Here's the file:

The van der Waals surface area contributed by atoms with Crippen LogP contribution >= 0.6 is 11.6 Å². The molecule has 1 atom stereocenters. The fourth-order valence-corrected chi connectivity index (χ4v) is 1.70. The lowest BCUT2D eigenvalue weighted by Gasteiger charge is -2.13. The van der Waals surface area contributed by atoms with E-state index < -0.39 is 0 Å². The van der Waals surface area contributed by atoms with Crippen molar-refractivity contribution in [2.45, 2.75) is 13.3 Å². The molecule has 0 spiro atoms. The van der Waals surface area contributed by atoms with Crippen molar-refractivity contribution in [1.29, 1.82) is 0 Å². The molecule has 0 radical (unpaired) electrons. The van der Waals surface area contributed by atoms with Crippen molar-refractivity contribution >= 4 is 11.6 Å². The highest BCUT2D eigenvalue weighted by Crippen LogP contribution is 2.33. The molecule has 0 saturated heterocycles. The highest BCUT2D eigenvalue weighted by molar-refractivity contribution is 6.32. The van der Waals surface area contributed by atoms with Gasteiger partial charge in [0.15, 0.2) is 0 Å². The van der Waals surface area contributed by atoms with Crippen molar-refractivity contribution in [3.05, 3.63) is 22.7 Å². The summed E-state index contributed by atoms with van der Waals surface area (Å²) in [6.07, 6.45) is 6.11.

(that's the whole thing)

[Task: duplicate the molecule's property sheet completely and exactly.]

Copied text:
The van der Waals surface area contributed by atoms with Crippen LogP contribution >= 0.6 is 11.6 Å². The molecule has 1 atom stereocenters. The fourth-order valence-corrected chi connectivity index (χ4v) is 1.70. The lowest BCUT2D eigenvalue weighted by Gasteiger charge is -2.13. The van der Waals surface area contributed by atoms with E-state index < -0.39 is 0 Å². The van der Waals surface area contributed by atoms with Crippen molar-refractivity contribution in [2.45, 2.75) is 13.3 Å². The molecule has 0 spiro atoms. The van der Waals surface area contributed by atoms with Crippen molar-refractivity contribution in [1.29, 1.82) is 0 Å². The molecule has 0 radical (unpaired) electrons. The van der Waals surface area contributed by atoms with Crippen molar-refractivity contribution >= 4 is 11.6 Å². The highest BCUT2D eigenvalue weighted by Crippen LogP contribution is 2.33. The molecule has 0 saturated heterocycles. The highest BCUT2D eigenvalue weighted by molar-refractivity contribution is 6.32. The van der Waals surface area contributed by atoms with Gasteiger partial charge in [0.15, 0.2) is 0 Å². The van der Waals surface area contributed by atoms with Crippen molar-refractivity contribution in [3.05, 3.63) is 22.7 Å². The summed E-state index contributed by atoms with van der Waals surface area (Å²) in [6.07, 6.45) is 6.11.